Tuning the Road
Début solo album by Louise Mulcahy. Each of the fourteen fascinating selections here is the tip of a pyramid of conisdered choice. And indeed of a power of musical exploration, for Louise plays iwth equal finesse on C, D and E flat flutes, whistle and C uilleann pipes. Tracks are grouped to hold the distinctive feel of each of these, particularly so of the pipes on which she has a profoundly evocative 'old style'. On this instrument one can indeed close one's eys and, in reverie, be with Séamus Ennis and Willie Clancy at the first magical Píobairí UIlleann tionóil at Bettystown and Ballymahon.
Such stylistic nuance as well as technique is to be found everywhere in the playing, notably in the contrast between the flute on the paced air 'Kean O'Hara' and the slow air 'Port na bPúcaí'.
Siobhán Long, The Irish Times, Friday, 9 May, 2014
* * * * (4 stars)
The natural kinship between pipe, flute and whistle are beautifully explored by Louise Mulcahy in her solo debut. Drawing on a rich well of tunes that filter years of experience into a distilled collection, Mulcahy's repertoire is as broad, welcoming and discerning as her instrumental virtuosity. Her flute style is fluid, unforced and rhythmically steady as much at ease with the goregous jig set, 'The Three Cats' as it is with the demanding (but divinely interpreted) west Kerry slow air, 'Port na bPúcaí'. Her sister Michelle's harp accompaniment is equally subtle and well-defined. Mulcahy's piping owes much to the bequest of Willie Clancy, but here she makes her own indelible mar: that of a musician very much at home with the music, and making it her own. Already a standout in a year of very fine music. cic.ie
Emmet O'Halloran, The Living Tradition, 2014
Tuning the Road
Cló Iar-Chonnacht CICD196
Review by Emmet O’Halloran, The Living Tradition magazine,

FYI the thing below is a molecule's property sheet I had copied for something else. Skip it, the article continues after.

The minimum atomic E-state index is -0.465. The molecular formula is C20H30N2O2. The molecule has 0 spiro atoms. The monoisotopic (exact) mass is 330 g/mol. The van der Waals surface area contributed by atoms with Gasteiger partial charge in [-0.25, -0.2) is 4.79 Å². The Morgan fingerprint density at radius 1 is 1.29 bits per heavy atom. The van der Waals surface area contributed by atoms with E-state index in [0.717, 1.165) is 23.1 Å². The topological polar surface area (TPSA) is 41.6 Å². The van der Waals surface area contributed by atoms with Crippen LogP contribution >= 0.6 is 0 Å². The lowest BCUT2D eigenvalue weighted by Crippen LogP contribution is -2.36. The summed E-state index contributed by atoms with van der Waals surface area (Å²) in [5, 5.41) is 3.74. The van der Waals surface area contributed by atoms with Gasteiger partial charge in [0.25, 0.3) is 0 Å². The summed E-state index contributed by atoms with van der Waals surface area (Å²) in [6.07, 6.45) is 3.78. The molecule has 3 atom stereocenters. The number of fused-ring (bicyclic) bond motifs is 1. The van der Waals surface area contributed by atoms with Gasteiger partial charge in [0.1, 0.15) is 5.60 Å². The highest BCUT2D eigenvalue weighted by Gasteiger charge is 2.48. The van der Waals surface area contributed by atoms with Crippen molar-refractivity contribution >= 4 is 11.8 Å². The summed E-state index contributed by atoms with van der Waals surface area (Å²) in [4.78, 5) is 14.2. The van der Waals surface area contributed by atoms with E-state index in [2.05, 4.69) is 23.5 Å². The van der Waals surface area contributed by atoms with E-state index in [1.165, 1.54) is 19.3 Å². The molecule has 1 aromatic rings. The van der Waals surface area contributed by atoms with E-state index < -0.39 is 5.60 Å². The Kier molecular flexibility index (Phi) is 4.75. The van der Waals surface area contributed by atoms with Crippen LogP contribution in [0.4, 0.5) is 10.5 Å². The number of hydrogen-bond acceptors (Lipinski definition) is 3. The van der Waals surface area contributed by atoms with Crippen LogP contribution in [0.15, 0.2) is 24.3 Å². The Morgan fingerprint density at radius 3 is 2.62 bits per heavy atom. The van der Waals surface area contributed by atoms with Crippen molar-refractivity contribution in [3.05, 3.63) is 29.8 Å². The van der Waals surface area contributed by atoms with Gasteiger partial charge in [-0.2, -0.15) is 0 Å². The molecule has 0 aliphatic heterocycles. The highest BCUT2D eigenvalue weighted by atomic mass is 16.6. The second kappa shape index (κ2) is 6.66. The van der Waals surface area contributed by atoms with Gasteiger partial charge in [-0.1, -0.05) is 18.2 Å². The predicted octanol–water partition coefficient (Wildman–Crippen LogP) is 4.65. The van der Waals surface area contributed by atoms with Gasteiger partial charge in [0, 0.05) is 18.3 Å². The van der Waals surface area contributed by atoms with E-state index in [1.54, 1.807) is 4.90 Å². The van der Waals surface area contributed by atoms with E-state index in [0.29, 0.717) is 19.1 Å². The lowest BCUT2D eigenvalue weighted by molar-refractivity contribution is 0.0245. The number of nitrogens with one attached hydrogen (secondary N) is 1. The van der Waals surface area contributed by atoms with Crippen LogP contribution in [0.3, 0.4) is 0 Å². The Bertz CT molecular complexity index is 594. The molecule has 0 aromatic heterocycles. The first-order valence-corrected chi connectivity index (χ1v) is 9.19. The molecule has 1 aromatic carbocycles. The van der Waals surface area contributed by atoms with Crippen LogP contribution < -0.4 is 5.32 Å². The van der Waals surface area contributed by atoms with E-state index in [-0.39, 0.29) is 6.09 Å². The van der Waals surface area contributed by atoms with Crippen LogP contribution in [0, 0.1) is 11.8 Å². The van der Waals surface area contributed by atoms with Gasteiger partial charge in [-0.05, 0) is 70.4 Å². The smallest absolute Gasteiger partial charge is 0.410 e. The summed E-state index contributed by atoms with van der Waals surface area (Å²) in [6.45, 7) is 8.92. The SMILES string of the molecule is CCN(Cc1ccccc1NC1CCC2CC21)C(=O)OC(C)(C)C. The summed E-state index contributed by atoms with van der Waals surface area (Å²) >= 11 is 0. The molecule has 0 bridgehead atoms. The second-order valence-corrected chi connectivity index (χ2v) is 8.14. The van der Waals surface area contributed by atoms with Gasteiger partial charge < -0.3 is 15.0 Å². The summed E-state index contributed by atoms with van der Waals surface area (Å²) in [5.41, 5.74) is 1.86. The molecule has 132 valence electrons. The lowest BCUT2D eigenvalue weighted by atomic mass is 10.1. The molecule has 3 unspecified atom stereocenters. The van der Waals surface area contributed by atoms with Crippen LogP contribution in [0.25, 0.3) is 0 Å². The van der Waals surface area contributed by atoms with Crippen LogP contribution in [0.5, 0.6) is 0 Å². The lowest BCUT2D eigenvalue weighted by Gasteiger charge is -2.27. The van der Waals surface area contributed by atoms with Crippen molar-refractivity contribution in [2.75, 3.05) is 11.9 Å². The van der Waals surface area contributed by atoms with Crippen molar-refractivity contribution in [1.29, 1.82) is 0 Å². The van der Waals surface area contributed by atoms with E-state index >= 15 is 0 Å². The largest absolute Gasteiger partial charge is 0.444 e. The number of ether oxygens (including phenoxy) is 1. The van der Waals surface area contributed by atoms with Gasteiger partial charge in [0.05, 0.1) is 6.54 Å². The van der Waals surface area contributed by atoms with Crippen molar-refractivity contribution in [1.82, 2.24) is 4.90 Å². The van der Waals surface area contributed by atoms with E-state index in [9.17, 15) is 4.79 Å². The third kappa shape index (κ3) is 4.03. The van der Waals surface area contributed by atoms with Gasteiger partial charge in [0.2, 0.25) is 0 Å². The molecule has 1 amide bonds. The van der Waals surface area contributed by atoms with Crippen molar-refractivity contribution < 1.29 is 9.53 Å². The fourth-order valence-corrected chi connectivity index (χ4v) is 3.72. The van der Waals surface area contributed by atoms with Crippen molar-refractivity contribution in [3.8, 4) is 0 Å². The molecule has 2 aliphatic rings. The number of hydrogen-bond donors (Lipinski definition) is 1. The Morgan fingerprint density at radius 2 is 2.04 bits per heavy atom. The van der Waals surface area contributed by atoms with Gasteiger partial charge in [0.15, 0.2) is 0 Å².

The Mulcahy name is well known among traditional music enthusiasts for being stalwarts of the tradition and ensuring its continuance for many generations to come. Tuning the Road is Louise’s debut solo album, having previously recorded with father Mick and sister Michelle. Throughout the 14 tracks, this excellent multi-instrumentalist demonstrates her strong musical ability on each of her three instruements, uilleann pipes, flute and tin whistle.
Each track stands out for the careful consideration taken in choosing tunes to match the particular instrument. There are two absolutely beautiful slow airs played with the heart and feeling that is necessary of such a tune but must be expected from a musician of this calibre. Tehre is a broad mix of tunes across the album, including a composition from Louise’s sister Michelle. I expecially enjoyed listening to the set of slides beginning with If I Had a Wife and the opening reel set which includes The Road To Old Decency.
Louise is accompanied by sister Michelle on harp and piano, and also by Colm Murphy on bodhrán. Their accompaniment is simply excellent and truly enhances Louise’s beautiful music. This album is not only for followers of whistle, flute or pipes, but it is one that should be marked down as a reference point for demonstrating to the listener an honest sens of the Irish musical tradition.
Interview excerpt from Irish Music Magazine 2014, John O'Regan chats with Louise Mulcahy on the release of her new album.